Viagogo has failed to prevent the UK’s Channel 4 from screening a TV programme alleging the ticket reseller is breaching the country’s consumer legislation.
Viagogo’s bid to get an injunction preventing the station from airing “Dispatches,” its investigative documentary programme, was tossed by the High Court Feb. 22.
The programme is called “The Great Ticket Scandal” and was scheduled to air the following day.
“We sought an injunction to prevent customer information being made public,” says Viagogo UK director Edward Parkinson. “Our No. 1 priority is to protect our customers’ data, so we will always do whatever we can to prevent that information from falling into the wrong hands.”
The programme was expected to accuse the company, which operates as a fan-to-fan site, of getting most of its inventory from professional ticket resellers or direct from concert promoters.
It claims Viagogo staff competes directly with real fans to buy tickets as soon as events go on sale.
“Dispatches” says this could explain the claim that many shows go on sale at high prices on ticket reselling websites within minutes of selling out.
It also says Viagogo’s team slips through the net put in place to prevent the bulk buying of tickets by using multiple credit cards registered to different addresses.
This special team is allegedly dealing with large-scale ticket resellers who supply a significant percentage of overall ticket sales on the Viagogo exchange.
Parkinson said his company exists to provide a safe, secure marketplace for the buying and selling of live event tickets.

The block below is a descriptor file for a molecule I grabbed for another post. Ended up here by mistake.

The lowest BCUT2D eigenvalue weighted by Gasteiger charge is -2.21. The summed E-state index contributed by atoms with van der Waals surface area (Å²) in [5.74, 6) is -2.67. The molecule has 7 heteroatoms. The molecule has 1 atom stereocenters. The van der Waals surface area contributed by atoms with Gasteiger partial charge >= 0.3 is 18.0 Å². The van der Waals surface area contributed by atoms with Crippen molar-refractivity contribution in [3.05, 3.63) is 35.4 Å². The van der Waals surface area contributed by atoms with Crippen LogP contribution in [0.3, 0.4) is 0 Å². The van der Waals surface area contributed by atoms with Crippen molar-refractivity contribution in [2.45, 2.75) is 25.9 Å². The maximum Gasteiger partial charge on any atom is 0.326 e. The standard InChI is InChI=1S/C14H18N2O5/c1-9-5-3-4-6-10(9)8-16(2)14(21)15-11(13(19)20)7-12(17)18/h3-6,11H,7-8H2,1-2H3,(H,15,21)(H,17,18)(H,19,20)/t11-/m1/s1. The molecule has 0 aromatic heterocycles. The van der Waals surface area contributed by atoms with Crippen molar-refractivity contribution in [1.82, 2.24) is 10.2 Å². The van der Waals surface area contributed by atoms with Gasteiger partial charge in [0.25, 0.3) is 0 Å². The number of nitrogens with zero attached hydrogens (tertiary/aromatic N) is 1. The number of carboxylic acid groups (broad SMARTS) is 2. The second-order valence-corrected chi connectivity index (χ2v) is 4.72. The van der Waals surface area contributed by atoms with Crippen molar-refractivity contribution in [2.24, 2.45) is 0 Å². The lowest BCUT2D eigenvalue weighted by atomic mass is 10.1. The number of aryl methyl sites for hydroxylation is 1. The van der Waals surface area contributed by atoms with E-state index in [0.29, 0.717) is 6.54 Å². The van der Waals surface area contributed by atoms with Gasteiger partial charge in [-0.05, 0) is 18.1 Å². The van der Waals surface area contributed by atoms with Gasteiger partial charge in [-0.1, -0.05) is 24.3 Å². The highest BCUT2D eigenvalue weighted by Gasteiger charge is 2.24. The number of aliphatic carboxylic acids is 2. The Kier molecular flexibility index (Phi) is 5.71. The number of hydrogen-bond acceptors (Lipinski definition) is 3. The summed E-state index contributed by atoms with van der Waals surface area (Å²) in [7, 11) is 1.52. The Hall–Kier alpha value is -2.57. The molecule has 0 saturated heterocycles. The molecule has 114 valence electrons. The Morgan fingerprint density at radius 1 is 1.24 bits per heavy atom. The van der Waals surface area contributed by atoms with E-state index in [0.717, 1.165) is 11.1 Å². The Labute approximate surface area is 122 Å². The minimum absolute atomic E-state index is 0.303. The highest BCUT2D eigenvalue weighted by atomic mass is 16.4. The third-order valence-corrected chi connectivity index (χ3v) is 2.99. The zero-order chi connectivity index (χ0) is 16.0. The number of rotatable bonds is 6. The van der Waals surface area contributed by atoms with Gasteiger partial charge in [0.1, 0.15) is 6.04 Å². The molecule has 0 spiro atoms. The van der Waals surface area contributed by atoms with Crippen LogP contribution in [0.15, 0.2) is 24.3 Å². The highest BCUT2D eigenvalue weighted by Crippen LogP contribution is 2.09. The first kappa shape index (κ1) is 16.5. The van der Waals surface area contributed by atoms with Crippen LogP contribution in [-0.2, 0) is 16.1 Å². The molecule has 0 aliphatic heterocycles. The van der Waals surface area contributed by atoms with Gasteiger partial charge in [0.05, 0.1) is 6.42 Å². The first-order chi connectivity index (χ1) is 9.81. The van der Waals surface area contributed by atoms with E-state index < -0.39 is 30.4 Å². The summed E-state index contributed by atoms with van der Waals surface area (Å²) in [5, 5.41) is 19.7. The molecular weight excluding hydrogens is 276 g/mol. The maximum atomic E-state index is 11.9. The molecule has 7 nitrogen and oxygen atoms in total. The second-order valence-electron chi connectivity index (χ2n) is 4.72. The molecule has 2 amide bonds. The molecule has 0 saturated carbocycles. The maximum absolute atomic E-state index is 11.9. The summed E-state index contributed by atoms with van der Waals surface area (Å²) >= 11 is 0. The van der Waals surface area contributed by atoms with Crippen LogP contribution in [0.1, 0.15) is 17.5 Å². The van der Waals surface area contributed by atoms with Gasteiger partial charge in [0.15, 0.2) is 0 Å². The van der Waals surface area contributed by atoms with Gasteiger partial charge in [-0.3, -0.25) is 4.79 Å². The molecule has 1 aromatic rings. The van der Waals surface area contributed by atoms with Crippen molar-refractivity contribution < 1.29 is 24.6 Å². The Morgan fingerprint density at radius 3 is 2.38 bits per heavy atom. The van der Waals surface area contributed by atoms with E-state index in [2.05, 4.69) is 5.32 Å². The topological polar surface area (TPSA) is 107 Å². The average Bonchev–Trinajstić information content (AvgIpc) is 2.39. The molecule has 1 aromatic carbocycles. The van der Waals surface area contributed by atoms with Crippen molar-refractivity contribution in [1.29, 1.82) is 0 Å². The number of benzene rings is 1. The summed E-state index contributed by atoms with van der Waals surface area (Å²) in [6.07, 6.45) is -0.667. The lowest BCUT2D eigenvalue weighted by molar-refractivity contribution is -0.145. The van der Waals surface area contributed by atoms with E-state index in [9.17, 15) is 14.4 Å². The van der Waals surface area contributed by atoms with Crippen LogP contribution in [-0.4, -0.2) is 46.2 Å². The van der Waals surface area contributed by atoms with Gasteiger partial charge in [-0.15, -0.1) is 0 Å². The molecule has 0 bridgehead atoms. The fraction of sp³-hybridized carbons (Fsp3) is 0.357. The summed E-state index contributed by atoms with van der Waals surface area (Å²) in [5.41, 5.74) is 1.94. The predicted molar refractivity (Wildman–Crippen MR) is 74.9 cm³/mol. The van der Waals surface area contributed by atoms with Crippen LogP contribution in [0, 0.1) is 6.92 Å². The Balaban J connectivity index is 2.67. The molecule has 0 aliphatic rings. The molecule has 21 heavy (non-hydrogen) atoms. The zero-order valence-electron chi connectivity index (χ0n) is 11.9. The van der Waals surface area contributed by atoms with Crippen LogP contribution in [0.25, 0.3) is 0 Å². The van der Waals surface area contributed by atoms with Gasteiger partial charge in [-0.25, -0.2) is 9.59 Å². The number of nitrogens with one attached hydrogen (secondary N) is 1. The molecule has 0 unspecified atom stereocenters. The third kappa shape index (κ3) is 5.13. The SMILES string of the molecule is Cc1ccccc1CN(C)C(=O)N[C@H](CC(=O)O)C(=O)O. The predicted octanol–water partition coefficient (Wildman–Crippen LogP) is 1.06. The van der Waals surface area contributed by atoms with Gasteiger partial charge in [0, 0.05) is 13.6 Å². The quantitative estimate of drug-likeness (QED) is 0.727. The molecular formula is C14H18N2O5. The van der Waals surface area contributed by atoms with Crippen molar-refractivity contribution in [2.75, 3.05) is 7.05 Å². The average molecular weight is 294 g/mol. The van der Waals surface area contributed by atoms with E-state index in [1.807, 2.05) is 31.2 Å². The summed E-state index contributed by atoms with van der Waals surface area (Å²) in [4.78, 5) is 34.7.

“The vast majority of sellers are individuals, and around half of tickets sold sell for face value or less,” he explained. “To ensure we can offer the best seats possible, we have on occasion partnered with promoters or artists as this enables us to go above and beyond for our customers.”
Viagogo is believed to be considering an appeal against High Court and Appeal Court rulings ordering it to avoid reveal who has been offering rugby football tickets on its website.
On Dec. 9, the Appeal Court backed the decision reached last March by High Court judge Mr. Justice Tugendhat, who ruled that Viagogo must reveal the names and addresses of those who placed tickets for sale on its website for the 2010 Investec internationals and the 2011 Six Nations Championship.
“Placing tickets for sale on secondary ticketing sites is in direct contravention of the Rugby Football Union’s ticketing terms and conditions, and if the seller can be identified, they face tough sanctions including possible court action,” RFU representative Sophie Goldschmidt said following the organisation’s latest court victory.